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Articles by Y. Feng
Total Records ( 3 ) for Y. Feng
  S Yu , B Zheng , X Zhao and Y. Feng

A bioinformatic screening of the genome of the thermophilic bacterium Fervidobacterium nodosum Rt17-B1 for ester-hydrolyzing enzymes revealed a putative bacterial esterase (FNE) encoded by Fond_1301 with typical GDSL family motifs. To confirm its putative esterase function, the FNE gene was cloned, functionally expressed in Escherichia coli, and purified to homogeneity. Recombinant FNE exhibited the highest esterase activity of 14,000 U/mg with p-nitrophenyl acetate (pNPC2) as substrate. The catalytic efficiency (kcat/Km) toward p-nitrophenyl acetate (C2) was approximately 120-fold higher than toward p-nitrophenyl butyrate (C4). No significant esterase activity was observed for the substrates with a chain length ≥C8. The monomeric enzyme has a molecular mass of 27.5 kDa and exhibits optimal activity around 75°C, at pH 8.5. Its thermostability is relatively high with a half-life of 80 min at 70°C, but less stable compared with some other hyperthermophilic esterases. A structural model was constructed using acetylesterase from Aspergillus aculeatus as a template. The structure showed an /β-hydrolase fold and indicated the presence of a typical catalytic triad consisting of a serine, aspartate, and histidine, which was verified by site-directed mutagenesis. Sequence analysis showed that FNE was only distantly related to other esterases. A comparison of the conserved motifs shared with GDSL proteins revealed that FNE could be grouped into GDSL family and was further classified as SGNH hydrolase.

  G-Z. He , Y-X. Chen , W-Y. Tian , Y. Feng , A-N. Wang , Y. Wei , Q.S. He and C.W. An
  This is the first case report of amebic dysentery due to infection of Entamoeba histolytica (E. histolytica) in a King Horseshoe bat. A fresh fecal sample was collected from a King Horseshoe Bat (Rhinolophus rex) and identified by microscopic examination, E. histolytica stool antigen detection kit, two PCR assays and DNA sequence analysis. A daily dose of 10 mg of metronidazole was given orally for 5 days and no amoeba was detected in the fecal sample after the treatment. The results of present study suggest that amoebiasis of bat should be monitored more closely in the future.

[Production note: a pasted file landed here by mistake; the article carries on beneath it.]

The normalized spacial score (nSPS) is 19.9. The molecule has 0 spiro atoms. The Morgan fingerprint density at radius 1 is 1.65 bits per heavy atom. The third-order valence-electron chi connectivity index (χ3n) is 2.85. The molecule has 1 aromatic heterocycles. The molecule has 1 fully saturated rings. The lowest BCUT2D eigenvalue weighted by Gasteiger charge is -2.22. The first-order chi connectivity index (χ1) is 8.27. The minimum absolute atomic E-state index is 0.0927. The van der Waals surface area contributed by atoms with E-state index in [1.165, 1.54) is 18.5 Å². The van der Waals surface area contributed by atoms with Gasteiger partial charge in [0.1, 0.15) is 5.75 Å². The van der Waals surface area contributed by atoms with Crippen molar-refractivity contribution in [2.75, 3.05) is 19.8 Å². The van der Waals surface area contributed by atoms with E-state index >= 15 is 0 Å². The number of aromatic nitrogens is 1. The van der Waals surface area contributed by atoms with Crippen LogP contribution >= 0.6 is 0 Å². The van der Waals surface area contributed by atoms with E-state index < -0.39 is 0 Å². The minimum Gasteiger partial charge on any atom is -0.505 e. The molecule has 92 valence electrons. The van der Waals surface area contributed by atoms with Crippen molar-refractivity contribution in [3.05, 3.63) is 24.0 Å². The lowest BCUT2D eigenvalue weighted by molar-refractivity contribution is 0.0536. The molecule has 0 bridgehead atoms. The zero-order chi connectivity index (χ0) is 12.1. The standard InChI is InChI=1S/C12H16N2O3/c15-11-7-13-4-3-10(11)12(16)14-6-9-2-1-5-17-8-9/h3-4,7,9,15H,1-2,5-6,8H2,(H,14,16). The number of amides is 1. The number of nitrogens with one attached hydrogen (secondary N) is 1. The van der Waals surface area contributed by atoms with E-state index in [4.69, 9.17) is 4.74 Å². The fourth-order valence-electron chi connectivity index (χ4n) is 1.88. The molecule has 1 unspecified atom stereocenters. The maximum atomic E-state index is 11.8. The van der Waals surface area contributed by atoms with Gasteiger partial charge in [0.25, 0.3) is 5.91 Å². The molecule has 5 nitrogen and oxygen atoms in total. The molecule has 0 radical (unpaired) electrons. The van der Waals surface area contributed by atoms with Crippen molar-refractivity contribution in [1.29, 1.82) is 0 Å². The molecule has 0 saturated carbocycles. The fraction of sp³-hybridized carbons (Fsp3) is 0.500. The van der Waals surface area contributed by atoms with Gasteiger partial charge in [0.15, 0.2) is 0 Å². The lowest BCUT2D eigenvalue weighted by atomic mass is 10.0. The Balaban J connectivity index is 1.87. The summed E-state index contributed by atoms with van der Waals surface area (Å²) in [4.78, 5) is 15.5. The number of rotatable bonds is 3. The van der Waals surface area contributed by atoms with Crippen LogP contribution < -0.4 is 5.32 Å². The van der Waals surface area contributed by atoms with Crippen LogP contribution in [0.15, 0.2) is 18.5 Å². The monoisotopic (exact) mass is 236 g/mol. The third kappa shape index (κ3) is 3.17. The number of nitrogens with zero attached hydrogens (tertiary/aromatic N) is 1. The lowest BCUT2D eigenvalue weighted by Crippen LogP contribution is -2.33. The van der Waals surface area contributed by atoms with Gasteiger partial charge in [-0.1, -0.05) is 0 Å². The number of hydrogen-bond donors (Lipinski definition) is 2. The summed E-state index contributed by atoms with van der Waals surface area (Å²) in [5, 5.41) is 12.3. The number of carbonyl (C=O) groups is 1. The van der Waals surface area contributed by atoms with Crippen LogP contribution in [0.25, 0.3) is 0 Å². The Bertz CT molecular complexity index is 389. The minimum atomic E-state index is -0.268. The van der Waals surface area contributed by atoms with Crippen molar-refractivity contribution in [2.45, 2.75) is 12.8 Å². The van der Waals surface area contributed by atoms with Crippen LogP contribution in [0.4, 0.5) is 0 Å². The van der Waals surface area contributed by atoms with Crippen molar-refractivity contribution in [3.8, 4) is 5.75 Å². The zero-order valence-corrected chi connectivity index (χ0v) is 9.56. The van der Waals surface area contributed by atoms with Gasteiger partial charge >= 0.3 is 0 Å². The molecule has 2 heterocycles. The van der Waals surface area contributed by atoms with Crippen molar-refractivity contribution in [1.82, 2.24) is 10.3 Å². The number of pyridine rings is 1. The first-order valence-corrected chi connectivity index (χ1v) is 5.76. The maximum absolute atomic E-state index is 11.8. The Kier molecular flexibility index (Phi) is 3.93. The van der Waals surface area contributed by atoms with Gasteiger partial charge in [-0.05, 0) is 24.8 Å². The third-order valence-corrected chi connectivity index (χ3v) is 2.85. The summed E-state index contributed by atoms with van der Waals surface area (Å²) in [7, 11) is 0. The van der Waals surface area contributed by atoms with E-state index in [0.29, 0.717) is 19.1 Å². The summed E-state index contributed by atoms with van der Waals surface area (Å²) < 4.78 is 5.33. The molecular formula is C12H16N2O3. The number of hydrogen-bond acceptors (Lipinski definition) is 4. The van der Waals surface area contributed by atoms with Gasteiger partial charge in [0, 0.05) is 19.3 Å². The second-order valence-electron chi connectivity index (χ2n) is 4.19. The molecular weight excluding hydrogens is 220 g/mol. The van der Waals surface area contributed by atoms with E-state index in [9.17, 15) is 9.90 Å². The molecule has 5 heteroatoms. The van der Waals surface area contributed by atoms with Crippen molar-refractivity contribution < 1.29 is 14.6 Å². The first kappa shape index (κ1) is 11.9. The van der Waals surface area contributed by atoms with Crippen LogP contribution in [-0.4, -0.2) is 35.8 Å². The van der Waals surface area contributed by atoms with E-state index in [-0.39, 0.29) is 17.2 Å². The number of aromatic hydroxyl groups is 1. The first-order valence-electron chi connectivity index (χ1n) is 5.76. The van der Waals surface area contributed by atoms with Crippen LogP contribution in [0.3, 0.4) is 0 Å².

S. J Wu , J Luo , K. T O'Neil , J Kang , E. R Lacy , G Canziani , A Baker , M Huang , Q. M Tang , T. S Raju , S. A Jacobs , A Teplyakov , G. L Gilliland and Y. Feng

Protein aggregation is of great concern to pharmaceutical formulations and has been implicated in several diseases. We engineered an anti-IL-13 monoclonal antibody CNTO607 for improved solubility. Three structure-based engineering approaches were employed in this study: (i) modifying the isoelectric point (pI), (ii) decreasing the overall surface hydrophobicity and (iii) re-introducing an N-linked carbohydrate moiety within a complementarity-determining region (CDR) sequence. A mutant was identified with a modified pI that had a 2-fold improvement in solubility while retaining the binding affinity to IL-13. Several mutants with decreased overall surface hydrophobicity also showed moderately improved solubility while maintaining a similar antigen affinity. Structural studies combined with mutagenesis data identified an aggregation ‘hot spot’ in heavy-chain CDR3 (H-CDR3) that contains three residues (99FHW100a). The same residues, however, were found to be essential for high affinity binding to IL-13. On the basis of the spatial proximity and germline sequence, we reintroduced the consensus N-glycosylation site in H-CDR2 which was found in the original antibody, anticipating that the carbohydrate moiety would shield the aggregation ‘hot spot’ in H-CDR3 while not interfering with antigen binding. Peptide mapping and mass spectrometric analysis revealed that the N-glycosylation site was generally occupied. This variant showed greatly improved solubility and bound to IL-13 with affinity similar to CNTO607 without the N-linked carbohydrate. All three engineering approaches led to improved solubility and adding an N-linked carbohydrate to the CDR was the most effective route for enhancing the solubility of CNTO607.

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